a blog by Ellen Davies

When the pose seems like an enemy

When the pose seems like an enemy

Once when I was teaching, one woman looked up at me with alarm and said, “You’re not going to make us do that pigeon pose, are you?”


Everyone laughed, including me, but I could relate. Here’s a secret about yoga: you won’t like every pose.


Pigeon was that woman’s nemesis pose–that one pose that you dread. The pose that feels like your archenemy. You hate it. You’ll do anything to avoid it, even walk out of a class. You’ll complain to the teacher about it. Yeah, I get it. We all feel that way about at least one pose.


I’ve written about how Extended Angle was my nemesis pose for a long time. Then it was Bow pose. Then Warrior III, then, for a while, Warrior II. Flip Dog is another one I hated.


But here’s the thing about your Nemesis pose: you should practice it more often. Because if you hate it, then the pose is trying to teach you something.


I know that isn’t what you want to hear. You probably expect the yoga teacher to say, “Oh, give yourself a break and skip that one today! No judgement!”




You should practice it more often. But don’t grit your teeth and think about how much you hate it. Instead, take a step back and look at what’s happening. Why do you hate the pose? How can you modify it? What is the lesson?


I never liked Bow pose (Dhanurasana) because it was hard. It took a lot of effort for me to be in that pose. And sometimes it made my knees hurt. Then I always needed a child’s pose afterwards, to release my back, and instructors didn’t always cue it. I also struggled with my ego in this pose–I wanted my Bow pose to look good! So I pushed harder. And I hated it.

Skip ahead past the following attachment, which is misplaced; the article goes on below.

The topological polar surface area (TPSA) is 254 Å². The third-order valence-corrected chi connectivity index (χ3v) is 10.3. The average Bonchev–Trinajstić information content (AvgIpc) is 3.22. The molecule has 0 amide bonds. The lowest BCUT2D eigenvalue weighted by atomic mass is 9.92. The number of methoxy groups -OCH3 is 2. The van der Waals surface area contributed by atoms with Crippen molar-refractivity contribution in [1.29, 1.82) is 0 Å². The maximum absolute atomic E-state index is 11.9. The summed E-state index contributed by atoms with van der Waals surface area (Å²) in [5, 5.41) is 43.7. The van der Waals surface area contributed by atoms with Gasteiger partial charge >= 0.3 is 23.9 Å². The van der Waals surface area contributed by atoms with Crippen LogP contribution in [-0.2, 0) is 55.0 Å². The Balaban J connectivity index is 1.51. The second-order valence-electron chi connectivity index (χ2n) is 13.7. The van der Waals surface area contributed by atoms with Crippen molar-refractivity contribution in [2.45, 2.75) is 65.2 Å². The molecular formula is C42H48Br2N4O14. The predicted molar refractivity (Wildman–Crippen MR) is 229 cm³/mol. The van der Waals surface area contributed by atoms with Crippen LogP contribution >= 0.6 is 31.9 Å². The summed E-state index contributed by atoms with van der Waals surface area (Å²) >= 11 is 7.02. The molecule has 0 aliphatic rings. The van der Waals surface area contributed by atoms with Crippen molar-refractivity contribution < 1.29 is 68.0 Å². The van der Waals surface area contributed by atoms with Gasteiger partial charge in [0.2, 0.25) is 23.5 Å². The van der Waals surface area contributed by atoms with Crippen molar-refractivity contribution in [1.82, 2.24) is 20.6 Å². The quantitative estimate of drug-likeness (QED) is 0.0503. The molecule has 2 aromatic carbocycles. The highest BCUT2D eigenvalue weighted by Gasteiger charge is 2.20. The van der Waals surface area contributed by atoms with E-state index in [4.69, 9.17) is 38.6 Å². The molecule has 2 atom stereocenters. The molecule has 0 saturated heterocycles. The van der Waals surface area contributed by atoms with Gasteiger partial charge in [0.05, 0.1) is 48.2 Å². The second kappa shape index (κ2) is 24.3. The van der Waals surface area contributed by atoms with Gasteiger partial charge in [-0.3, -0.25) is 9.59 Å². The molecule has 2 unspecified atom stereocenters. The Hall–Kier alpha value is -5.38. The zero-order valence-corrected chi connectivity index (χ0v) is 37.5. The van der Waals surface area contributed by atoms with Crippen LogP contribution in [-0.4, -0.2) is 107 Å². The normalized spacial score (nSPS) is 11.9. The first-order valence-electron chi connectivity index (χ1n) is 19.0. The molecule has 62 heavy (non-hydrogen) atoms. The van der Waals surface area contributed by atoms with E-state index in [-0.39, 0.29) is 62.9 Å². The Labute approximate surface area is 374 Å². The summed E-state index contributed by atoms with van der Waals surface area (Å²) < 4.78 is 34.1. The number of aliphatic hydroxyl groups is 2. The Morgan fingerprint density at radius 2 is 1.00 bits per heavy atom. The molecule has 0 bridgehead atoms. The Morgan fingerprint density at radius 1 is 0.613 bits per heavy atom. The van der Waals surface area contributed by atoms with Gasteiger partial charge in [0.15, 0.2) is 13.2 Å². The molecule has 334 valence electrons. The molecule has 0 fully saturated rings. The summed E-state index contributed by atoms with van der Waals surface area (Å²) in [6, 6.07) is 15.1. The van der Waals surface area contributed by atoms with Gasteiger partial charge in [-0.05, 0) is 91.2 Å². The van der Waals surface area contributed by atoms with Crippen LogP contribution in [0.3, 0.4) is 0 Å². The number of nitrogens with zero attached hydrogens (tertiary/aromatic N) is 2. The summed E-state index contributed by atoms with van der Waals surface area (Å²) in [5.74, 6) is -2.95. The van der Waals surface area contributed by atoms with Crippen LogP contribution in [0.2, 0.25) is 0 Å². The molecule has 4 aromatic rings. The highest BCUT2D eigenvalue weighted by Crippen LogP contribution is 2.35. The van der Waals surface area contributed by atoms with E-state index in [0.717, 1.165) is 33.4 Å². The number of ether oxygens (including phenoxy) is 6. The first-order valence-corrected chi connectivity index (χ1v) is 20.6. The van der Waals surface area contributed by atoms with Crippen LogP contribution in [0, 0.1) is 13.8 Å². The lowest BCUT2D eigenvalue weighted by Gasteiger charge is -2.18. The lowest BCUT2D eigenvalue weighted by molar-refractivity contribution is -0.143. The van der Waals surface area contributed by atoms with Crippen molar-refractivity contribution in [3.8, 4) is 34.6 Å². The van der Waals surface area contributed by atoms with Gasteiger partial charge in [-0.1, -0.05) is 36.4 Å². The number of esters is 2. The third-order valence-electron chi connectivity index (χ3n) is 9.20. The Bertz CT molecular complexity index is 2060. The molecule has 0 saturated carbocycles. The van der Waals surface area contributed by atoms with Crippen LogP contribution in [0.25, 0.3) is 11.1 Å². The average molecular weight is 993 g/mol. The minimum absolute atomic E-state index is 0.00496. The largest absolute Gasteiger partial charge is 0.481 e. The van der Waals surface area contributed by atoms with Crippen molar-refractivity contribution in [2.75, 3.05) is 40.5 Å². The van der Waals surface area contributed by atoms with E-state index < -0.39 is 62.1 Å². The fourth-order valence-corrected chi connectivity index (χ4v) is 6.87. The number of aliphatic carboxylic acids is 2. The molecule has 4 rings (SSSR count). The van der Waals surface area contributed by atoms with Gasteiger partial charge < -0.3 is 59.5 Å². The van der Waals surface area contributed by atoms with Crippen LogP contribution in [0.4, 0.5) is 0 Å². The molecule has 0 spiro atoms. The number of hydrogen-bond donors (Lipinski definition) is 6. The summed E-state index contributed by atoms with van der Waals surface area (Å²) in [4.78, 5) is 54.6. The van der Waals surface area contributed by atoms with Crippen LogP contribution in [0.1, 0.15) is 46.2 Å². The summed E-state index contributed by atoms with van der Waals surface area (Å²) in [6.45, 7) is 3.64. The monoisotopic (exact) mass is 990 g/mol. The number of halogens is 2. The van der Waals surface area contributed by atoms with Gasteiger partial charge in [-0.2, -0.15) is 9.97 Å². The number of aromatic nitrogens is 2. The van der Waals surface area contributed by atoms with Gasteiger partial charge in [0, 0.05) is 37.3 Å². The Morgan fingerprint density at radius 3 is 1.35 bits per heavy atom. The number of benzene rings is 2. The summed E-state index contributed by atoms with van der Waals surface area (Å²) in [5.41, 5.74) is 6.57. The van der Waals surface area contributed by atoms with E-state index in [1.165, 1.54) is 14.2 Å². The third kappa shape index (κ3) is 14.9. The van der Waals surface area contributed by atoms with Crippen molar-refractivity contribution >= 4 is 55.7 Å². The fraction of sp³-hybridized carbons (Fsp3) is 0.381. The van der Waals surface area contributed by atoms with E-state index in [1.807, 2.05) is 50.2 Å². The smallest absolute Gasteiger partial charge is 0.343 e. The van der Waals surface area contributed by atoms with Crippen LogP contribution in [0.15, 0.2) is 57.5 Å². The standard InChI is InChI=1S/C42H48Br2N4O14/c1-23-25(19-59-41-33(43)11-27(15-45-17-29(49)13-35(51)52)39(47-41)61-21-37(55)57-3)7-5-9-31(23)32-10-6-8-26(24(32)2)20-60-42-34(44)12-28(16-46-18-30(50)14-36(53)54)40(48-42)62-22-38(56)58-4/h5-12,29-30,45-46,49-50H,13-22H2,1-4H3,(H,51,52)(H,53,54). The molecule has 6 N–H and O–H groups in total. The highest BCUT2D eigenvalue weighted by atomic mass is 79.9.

Here is what I learned, once I was able to step back and gain some perspective.


The pose was hard, yes, because it’s a challenging pose. I practiced other poses to help me build strength, like Flying Locust.


I learned the modification to help my knees. Instead of holding the tops of my feet and pointing my toes, I flexed my feet and held my ankles. It made a huge difference for my knees.


I learned to come into Child’s pose after Bow no matter what the instructor cued. Because Child’s pose was best for my body, not flowing through another Vinyasa or going straight to Downdog.


I backed out of the pose a little. Instead of trying hard to make it look good and impress everyone, I dialed it back. I focused on my breath more. I gave myself permission to come out of the pose when I was ready, not when the instructor cued it.


The lesson from Bow pose for me was “let go of the ego.” This is much easier said than done.


Think about your nemesis pose. What can you learn from it? How can you make peace with that pose?


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